How Aussie star Keiynan Lonsdale is making his own rules in Hollywood

Having seemingly conquered Hollywood, the 27-year-old actor-dancer-singer Keiynan Lonsdale admits that the City of Angels didn't make much sense to him when he first landed here in 2014. "I actually found it underwhelming at first, I couldn't quite grab onto the energy of it because I had these preconceived ideas in my head, when you're growing up you're picturing LA and you're being shown it," he says. "It wasn't until I spent more time here that began to understand the rhythm, and I made more friends and that's when I really enjoyed the pace. I usually wake up early in the morning and I set myself a schedule. I like to meditate, do a workout, and I might practice a little ukulele. I'm not really any good, but it makes me feel good, to practice that, it starts the day well."

As a young actor emerging in Australia, Lonsdale's biggest credit was the hit ABC young adult series Dance Academy. Moving to Hollywood he caught the eye of producer Greg Berlanti who cast him first in the Warner Bros comic book series The Flash as the eponymous hero's younger sibling, Kid Flash, and later in his critically acclaimed 2018 romantic teen comedy-drama Love, Simon.

In 2017, after revealing he was attracted to people regardless of gender – Lonsdale prefers not to label his sexuality – the butterfly properly emerged from the chrysalis. Earlier this year, there was a spectacular appearance at New York's Met Gala in a breathtaking Manish Arora gown composed of a neon yellow bodysuit and 1500 handmade, embroidered butterflies. And then there was a confident strut down the runway for Louis Vuitton at Paris Fashion Week. "I try to take risks and I suppose push myself in directions that I would've, in the past, never have even imagined going in, due to fear, or just restricted creativity based on the ideas of what is normal," Lonsdale says. "So I think fashion, hair and make-up, it all comes together to really build out these characters."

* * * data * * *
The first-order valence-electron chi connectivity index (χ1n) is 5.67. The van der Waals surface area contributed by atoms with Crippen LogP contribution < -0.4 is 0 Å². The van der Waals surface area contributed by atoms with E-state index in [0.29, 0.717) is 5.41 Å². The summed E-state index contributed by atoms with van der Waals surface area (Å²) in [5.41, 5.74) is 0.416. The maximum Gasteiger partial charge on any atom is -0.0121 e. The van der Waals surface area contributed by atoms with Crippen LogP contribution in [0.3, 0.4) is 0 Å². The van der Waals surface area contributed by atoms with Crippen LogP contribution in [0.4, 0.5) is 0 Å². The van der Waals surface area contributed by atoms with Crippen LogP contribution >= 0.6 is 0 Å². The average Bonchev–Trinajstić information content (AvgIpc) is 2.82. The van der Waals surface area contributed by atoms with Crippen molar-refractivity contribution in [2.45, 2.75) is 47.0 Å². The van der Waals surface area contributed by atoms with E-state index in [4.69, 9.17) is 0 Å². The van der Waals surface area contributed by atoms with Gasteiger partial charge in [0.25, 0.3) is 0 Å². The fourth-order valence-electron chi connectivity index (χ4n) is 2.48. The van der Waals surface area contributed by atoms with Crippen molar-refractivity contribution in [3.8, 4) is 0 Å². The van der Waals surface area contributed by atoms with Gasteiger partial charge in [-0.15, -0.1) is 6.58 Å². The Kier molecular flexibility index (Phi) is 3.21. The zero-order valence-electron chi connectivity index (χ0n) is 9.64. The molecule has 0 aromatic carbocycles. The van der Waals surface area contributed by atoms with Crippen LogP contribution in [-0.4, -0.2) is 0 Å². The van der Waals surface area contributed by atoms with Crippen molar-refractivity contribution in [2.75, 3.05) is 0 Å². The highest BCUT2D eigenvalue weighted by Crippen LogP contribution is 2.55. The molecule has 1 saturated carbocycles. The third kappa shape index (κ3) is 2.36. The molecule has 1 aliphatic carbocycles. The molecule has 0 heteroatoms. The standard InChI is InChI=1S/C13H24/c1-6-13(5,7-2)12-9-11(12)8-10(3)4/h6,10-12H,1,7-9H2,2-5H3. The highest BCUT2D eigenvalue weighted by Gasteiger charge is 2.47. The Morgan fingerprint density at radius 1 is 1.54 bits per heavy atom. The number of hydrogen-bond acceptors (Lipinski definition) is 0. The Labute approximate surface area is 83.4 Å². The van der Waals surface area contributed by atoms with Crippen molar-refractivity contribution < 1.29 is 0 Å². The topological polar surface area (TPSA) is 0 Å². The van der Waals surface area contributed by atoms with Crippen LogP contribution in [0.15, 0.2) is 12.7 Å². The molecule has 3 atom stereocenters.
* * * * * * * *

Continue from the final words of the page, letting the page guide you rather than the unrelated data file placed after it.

Of the Manish Arora gown, Lonsdale says he was drawn to it because he felt it defied definition. "There were maybe some people that were uncomfortable, others that were excited, it just brought out so many different things," he says. "Because I had committed to that dress, I don't know, I felt like a whole different person, I wasn't Keiynan anymore. I think that's what fashion can do, it can turn you into someone else, something else, and it can also just bring out different parts of you." In contrast, taking to the runway during Paris Fashion Week seems, in his words, to have been a far more mechanical experience.

"I was just hyper focused on not tripping over," he says, laughing. "I'm not a runway model. I was just honoured to be part of it. You're not looking around, you're not really able to take in the surroundings, other than what's directly ahead of you."

When I was a kid I didn't want anyone to look at me.

Lonsdale says he has two physical wardrobes. The smaller of the two contains just black and white clothes, while the larger has "a ton of costumes in every kind of colour and option imaginable."